As individual states have relaxed laws surrounding the cultivation, sale, and consumption of cannabis (i.e. marijuana), this multibillion-dollar industry has exploded with new products, services, and brands. However, federal law has made registration of those brands difficult, if not impossible, and inconsistent handling by the U.S. Patent and Trademark Office (USPTO) has caused significant confusion over what can and cannot be registered. Now, the USPTO has issued new guidelines to clarify what cannabis-related products and services can be listed in federal trademark applications.
The USPTO is prohibited from issuing trademark registrations for products or services that are illegal under federal law, even if a company's local/state laws permit it. This has forced many producers in the cannabis industry to rely on unregistered or "common law" trademark rights, or obtain state trademark registrations, both of which provide fewer protections compared to federal registration.
However, the 2018 Farm Bill, enacted last December, removed "hemp" from the definition of cannabis. Hemp is defined as cannabis that has no more than 0.3 percent THC on a dry weight basis (THC being the chemical that produces the "high" associated with cannabis consumption). This effectively means that these low-THC cannabis plants, their seeds, and any of their derivatives or extracts, such as CBD, no longer constitute controlled substances and can potentially be listed in trademark applications with the USPTO.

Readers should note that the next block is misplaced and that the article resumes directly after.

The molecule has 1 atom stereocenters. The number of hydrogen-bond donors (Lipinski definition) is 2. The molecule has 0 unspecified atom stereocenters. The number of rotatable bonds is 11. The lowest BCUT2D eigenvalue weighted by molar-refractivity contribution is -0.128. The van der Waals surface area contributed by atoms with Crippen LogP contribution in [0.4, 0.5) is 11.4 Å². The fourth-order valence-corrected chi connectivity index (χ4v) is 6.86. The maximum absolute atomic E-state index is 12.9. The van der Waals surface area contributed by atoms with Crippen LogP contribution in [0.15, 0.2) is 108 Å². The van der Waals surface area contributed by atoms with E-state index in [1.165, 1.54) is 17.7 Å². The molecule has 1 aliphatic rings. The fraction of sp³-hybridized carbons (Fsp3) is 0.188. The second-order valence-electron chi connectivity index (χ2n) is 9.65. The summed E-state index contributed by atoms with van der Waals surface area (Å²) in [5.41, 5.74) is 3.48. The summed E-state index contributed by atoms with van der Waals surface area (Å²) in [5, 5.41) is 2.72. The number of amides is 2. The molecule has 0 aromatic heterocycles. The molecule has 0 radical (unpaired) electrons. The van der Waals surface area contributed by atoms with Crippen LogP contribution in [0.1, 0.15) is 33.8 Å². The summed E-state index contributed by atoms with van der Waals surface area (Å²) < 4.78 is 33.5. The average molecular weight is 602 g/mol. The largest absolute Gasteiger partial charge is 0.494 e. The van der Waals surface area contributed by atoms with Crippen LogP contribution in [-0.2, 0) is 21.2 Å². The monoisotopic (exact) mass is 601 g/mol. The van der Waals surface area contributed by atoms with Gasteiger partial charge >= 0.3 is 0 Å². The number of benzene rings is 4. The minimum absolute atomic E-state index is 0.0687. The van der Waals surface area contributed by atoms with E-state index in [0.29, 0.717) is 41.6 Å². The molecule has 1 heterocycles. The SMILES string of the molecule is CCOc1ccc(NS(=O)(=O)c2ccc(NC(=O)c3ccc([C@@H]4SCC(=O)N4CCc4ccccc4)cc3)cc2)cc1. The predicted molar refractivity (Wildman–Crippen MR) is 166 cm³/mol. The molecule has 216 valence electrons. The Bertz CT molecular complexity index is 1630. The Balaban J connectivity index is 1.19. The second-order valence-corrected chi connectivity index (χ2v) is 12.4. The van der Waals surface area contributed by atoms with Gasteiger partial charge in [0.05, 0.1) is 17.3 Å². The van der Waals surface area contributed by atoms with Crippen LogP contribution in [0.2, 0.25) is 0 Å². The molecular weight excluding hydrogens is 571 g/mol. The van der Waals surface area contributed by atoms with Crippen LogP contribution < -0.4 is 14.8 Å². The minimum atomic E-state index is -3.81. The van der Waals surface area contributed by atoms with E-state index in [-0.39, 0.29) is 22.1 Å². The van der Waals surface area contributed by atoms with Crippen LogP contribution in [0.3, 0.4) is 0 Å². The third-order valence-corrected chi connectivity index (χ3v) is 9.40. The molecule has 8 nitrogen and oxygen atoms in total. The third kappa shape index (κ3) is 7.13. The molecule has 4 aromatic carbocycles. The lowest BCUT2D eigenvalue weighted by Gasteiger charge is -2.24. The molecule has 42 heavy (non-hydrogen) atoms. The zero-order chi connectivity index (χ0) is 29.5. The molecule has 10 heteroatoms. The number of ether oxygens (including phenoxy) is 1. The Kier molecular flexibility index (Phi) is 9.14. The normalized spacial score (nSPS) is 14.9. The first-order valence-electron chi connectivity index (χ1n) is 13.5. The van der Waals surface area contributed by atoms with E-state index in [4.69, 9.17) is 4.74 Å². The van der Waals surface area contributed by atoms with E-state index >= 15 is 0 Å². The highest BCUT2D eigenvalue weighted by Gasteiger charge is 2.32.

A few points to keep in mind:
- New trademark applications listing hemp-related products will need to explicitly state that the goods contain no more than 0.3 percent THC on a dry weight basis.
- Any pending applications that were filed before December 20, 2018, when the Farm Bill was enacted, will need to either be abandoned and refiled or amend their list of goods to clarify the low THC level. Such applications will also need to amend their filing dates to December 20, 2018 (i.e. when the products became legal), along with some additional procedural hurdles.
- Some products that fall under the purview of the FDA, such as foods, beverages, dietary supplements, and pet treats, will still be refused until the FDA completes clinical investigations and approves of the inclusion of hemp or hemp-derivatives in such products. Further, cannabis with higher THC-levels and derivative products remain illegal under federal law.
- Some services, such as publishing information about cannabis, hemp, etc., have always been legal and registrable, and will remain so. However, services involving the cultivation or production of hemp and hemp-related products will be subject to additional scrutiny to confirm proper licensing by state or (eventually) federal authorities (the USDA is still evaluating the situation).
We expect trademark registration guidelines and options for cannabis-related products and services will continue evolving at a rapid pace, and we will be monitoring developments closely. While these recent changes to the law open new registration options, and provide greater clarity, effective protection of your brand may still involve a patchwork of federal, state, and unregistered rights. If your business is considering entering the cannabis, hemp or CBD markets (or you are already there), effective protection of your trademarks will require a careful strategic plan that is routinely evaluated to provide maximum protection and rights.
Sean Owens is a Partner at Wood Herron & Evans, where he concentrates his practice in trademarks, copyrights, and related IP matters. He has taught Copyright Law at UC's College of Law, and Transactional Intellectual Property Law at NKU's Chase College of Law. He can be reached at [email protected].